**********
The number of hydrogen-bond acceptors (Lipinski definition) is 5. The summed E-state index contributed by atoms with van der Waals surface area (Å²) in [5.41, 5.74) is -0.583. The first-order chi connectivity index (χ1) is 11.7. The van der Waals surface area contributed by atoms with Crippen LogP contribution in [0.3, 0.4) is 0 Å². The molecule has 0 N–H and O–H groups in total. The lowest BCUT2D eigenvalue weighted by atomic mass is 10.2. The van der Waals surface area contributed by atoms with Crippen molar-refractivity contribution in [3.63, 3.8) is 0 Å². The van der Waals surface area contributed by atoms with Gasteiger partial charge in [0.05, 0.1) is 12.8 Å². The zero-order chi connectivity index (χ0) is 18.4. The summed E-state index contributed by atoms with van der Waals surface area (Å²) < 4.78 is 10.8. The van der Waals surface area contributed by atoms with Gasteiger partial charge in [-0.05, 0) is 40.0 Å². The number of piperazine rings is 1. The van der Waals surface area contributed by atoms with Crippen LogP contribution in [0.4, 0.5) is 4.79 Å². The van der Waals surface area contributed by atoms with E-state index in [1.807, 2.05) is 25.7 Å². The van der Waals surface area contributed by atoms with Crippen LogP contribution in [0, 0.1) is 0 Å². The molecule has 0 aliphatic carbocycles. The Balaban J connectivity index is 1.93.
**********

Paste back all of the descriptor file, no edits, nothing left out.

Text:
The number of hydrogen-bond acceptors (Lipinski definition) is 5. The summed E-state index contributed by atoms with van der Waals surface area (Å²) in [5.41, 5.74) is -0.583. The first-order chi connectivity index (χ1) is 11.7. The van der Waals surface area contributed by atoms with Crippen LogP contribution in [0.3, 0.4) is 0 Å². The molecule has 0 N–H and O–H groups in total. The lowest BCUT2D eigenvalue weighted by atomic mass is 10.2. The van der Waals surface area contributed by atoms with Crippen molar-refractivity contribution in [3.63, 3.8) is 0 Å². The van der Waals surface area contributed by atoms with Gasteiger partial charge in [0.05, 0.1) is 12.8 Å². The zero-order chi connectivity index (χ0) is 18.4. The summed E-state index contributed by atoms with van der Waals surface area (Å²) < 4.78 is 10.8. The van der Waals surface area contributed by atoms with Gasteiger partial charge in [-0.05, 0) is 40.0 Å². The number of piperazine rings is 1. The van der Waals surface area contributed by atoms with Crippen LogP contribution in [0.4, 0.5) is 4.79 Å². The van der Waals surface area contributed by atoms with E-state index in [1.807, 2.05) is 25.7 Å². The van der Waals surface area contributed by atoms with Crippen LogP contribution in [0, 0.1) is 0 Å². The molecule has 0 aliphatic carbocycles. The Balaban J connectivity index is 1.93.